Radio commentator Michael Taylor spent the last year of his life fighting to spare a fellow radio personality from the death penalty.
But now that the fate of Taylor's own killer is being decided in a courtroom penalty phase, his friends and family disagree on how the progressive voice on KPFK-FM would have viewed the case.
Some of Taylor's friends believe he would have wanted to spare his killer.
"Michael wouldn't want someone executed in his name," said Karen Pomer, a death penalty opponent and friend of Taylor.
The dead man's brother says he would have wanted his death punished with death.
"Michael was against the death penalty for those he believed were wrongly accused," said Reginald Taylor.
"Let's not forget he was bound and gagged and shot five, six times in the head, face and mouth and tortured with Liquid-Plumr."
It is unclear whether either set of views will influence the jury hearing death penalty testimony against Andrew Lancaster, 26, of Compton. Lancaster was convicted last week of the 1995 execution-type murder of Taylor in South Los Angeles in a dispute over radio equipment. Two accomplices in the slaying pleaded guilty and testified against Lancaster.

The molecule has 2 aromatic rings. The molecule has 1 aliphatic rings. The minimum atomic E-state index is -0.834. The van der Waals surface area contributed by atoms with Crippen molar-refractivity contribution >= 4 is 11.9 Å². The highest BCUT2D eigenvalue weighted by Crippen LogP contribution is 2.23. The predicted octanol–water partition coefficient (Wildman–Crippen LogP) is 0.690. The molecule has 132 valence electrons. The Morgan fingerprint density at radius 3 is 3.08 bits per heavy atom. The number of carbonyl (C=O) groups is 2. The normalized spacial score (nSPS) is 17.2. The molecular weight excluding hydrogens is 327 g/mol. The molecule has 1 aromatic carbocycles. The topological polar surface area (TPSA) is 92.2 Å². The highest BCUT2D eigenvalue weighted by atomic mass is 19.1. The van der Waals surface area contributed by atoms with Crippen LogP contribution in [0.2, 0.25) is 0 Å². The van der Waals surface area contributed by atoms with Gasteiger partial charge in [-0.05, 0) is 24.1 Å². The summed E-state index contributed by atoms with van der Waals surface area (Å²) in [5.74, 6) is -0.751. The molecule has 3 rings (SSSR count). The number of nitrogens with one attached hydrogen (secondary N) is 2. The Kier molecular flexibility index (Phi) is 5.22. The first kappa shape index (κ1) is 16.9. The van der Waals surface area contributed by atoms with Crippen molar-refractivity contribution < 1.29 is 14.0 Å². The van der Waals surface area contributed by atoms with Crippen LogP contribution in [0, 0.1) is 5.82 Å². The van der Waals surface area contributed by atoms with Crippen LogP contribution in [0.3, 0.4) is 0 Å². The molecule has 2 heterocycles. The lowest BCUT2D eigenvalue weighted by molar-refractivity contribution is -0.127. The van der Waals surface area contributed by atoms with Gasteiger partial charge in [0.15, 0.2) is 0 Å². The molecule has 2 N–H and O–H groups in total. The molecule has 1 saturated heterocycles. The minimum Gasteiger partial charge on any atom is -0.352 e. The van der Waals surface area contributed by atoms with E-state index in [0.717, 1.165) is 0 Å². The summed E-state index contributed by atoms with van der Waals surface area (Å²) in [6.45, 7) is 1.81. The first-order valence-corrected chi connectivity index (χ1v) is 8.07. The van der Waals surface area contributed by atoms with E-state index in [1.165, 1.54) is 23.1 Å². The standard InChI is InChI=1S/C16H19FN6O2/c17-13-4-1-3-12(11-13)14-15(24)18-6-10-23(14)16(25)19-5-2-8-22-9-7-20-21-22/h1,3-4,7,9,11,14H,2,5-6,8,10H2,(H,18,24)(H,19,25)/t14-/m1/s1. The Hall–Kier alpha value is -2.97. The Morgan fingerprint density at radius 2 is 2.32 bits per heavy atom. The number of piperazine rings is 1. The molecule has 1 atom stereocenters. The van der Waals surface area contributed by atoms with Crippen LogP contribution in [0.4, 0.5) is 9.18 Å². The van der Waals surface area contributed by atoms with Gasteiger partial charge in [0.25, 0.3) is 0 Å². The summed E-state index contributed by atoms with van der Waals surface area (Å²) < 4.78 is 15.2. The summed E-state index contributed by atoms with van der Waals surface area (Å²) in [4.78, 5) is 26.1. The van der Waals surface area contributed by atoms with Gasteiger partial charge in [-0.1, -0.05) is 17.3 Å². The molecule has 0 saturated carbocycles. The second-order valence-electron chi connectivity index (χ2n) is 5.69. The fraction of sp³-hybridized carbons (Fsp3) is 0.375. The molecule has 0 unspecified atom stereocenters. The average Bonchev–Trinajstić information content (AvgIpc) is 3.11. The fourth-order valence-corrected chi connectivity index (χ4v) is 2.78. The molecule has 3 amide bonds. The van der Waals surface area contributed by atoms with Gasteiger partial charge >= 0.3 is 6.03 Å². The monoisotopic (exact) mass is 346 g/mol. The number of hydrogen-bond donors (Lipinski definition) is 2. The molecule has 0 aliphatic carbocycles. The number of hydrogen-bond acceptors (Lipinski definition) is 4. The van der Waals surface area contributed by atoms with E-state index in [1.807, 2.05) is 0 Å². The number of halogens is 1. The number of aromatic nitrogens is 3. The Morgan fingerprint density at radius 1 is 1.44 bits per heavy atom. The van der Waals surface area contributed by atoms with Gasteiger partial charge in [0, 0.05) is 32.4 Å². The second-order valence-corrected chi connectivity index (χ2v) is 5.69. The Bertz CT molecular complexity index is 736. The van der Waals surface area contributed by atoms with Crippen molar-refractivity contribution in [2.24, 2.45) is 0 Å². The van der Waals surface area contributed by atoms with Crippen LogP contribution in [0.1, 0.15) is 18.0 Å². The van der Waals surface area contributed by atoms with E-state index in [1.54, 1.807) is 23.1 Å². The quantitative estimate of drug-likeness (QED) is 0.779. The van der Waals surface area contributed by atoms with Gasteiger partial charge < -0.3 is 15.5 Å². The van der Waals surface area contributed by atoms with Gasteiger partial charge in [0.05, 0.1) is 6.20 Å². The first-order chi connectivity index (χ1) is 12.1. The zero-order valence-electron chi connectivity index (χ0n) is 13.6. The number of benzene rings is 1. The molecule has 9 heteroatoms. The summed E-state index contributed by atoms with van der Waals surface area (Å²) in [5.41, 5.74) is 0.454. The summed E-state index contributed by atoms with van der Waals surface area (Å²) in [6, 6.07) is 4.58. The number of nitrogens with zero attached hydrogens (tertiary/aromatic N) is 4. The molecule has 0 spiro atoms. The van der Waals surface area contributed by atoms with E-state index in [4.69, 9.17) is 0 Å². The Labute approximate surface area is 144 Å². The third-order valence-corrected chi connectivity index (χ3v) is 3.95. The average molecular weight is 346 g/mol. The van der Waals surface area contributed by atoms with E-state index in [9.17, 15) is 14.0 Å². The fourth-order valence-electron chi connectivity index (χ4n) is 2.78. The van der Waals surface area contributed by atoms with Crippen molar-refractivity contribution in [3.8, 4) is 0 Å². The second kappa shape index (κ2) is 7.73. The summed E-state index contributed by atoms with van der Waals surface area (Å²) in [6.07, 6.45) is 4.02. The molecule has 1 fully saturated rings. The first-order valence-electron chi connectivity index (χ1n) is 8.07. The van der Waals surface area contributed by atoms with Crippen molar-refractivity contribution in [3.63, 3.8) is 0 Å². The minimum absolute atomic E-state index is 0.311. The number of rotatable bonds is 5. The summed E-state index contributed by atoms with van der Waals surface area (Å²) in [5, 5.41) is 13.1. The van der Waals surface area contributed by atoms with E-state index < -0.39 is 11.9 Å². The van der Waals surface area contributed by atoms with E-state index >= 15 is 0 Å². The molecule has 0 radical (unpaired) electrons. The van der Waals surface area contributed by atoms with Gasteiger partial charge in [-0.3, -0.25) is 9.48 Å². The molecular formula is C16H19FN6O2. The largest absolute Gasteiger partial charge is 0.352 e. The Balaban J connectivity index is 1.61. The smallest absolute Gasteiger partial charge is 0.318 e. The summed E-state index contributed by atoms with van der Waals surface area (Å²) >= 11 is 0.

During the penalty phase of the trial Friday, it was a defense psychologist who took center stage--arguing that the killer should be spared because of his lifelong affliction with mental disorders.
"He lived in a home with substantial physical violence," said psychologist Richard Romanoff. "All of his siblings had attention deficit disorder, and so did his father. There was so much wrong in his life from such an early age, he couldn't fix it and no one could reach him."
Romanoff urged that the death penalty not be imposed. "If he's given life without parole, there's a chance he can put the pieces of his life back together in a way," Romanoff said.
The prosecution, meanwhile, argues that Lancaster is not only a brutal killer but a liar who has changed his story repeatedly in an attempt to save himself.
Deputy Dist. Atty. Eleanor Hunter said that Lancaster's problems were evident from an early age. He continued to act violently as a child even when he was staying with "loving and kind" grandparents, Hunter said.